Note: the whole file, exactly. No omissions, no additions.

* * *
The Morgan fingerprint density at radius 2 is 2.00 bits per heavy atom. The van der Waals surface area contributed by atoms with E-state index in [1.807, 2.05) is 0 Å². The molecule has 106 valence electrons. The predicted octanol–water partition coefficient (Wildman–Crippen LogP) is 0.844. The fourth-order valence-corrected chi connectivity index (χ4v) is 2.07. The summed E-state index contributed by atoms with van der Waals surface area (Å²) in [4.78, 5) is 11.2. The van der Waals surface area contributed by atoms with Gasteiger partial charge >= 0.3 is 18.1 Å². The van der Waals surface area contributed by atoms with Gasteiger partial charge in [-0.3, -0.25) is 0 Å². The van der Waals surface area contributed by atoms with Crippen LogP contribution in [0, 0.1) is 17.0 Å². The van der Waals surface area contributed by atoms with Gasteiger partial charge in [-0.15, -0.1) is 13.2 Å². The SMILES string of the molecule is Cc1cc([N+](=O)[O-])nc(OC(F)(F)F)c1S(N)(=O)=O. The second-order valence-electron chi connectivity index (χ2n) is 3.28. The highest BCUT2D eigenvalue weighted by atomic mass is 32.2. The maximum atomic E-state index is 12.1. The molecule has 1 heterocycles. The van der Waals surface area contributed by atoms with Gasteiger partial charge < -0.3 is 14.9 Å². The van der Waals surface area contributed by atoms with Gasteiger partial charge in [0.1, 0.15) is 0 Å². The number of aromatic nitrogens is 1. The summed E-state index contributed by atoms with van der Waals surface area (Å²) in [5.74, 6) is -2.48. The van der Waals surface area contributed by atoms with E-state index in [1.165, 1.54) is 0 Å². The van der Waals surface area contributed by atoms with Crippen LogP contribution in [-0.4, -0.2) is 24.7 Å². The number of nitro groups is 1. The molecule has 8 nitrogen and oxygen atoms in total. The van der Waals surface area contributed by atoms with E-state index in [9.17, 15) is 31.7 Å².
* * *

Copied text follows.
The Morgan fingerprint density at radius 2 is 2.00 bits per heavy atom. The van der Waals surface area contributed by atoms with E-state index in [1.807, 2.05) is 0 Å². The molecule has 106 valence electrons. The predicted octanol–water partition coefficient (Wildman–Crippen LogP) is 0.844. The fourth-order valence-corrected chi connectivity index (χ4v) is 2.07. The summed E-state index contributed by atoms with van der Waals surface area (Å²) in [4.78, 5) is 11.2. The van der Waals surface area contributed by atoms with Gasteiger partial charge >= 0.3 is 18.1 Å². The van der Waals surface area contributed by atoms with Gasteiger partial charge in [-0.3, -0.25) is 0 Å². The van der Waals surface area contributed by atoms with Crippen LogP contribution in [0, 0.1) is 17.0 Å². The van der Waals surface area contributed by atoms with Gasteiger partial charge in [-0.15, -0.1) is 13.2 Å². The SMILES string of the molecule is Cc1cc([N+](=O)[O-])nc(OC(F)(F)F)c1S(N)(=O)=O. The second-order valence-electron chi connectivity index (χ2n) is 3.28. The highest BCUT2D eigenvalue weighted by atomic mass is 32.2. The maximum atomic E-state index is 12.1. The molecule has 1 heterocycles. The van der Waals surface area contributed by atoms with Gasteiger partial charge < -0.3 is 14.9 Å². The van der Waals surface area contributed by atoms with Gasteiger partial charge in [0.1, 0.15) is 0 Å². The number of aromatic nitrogens is 1. The summed E-state index contributed by atoms with van der Waals surface area (Å²) in [5.74, 6) is -2.48. The van der Waals surface area contributed by atoms with E-state index in [1.165, 1.54) is 0 Å². The van der Waals surface area contributed by atoms with Crippen LogP contribution in [-0.4, -0.2) is 24.7 Å². The number of nitro groups is 1. The molecule has 8 nitrogen and oxygen atoms in total. The van der Waals surface area contributed by atoms with E-state index in [9.17, 15) is 31.7 Å².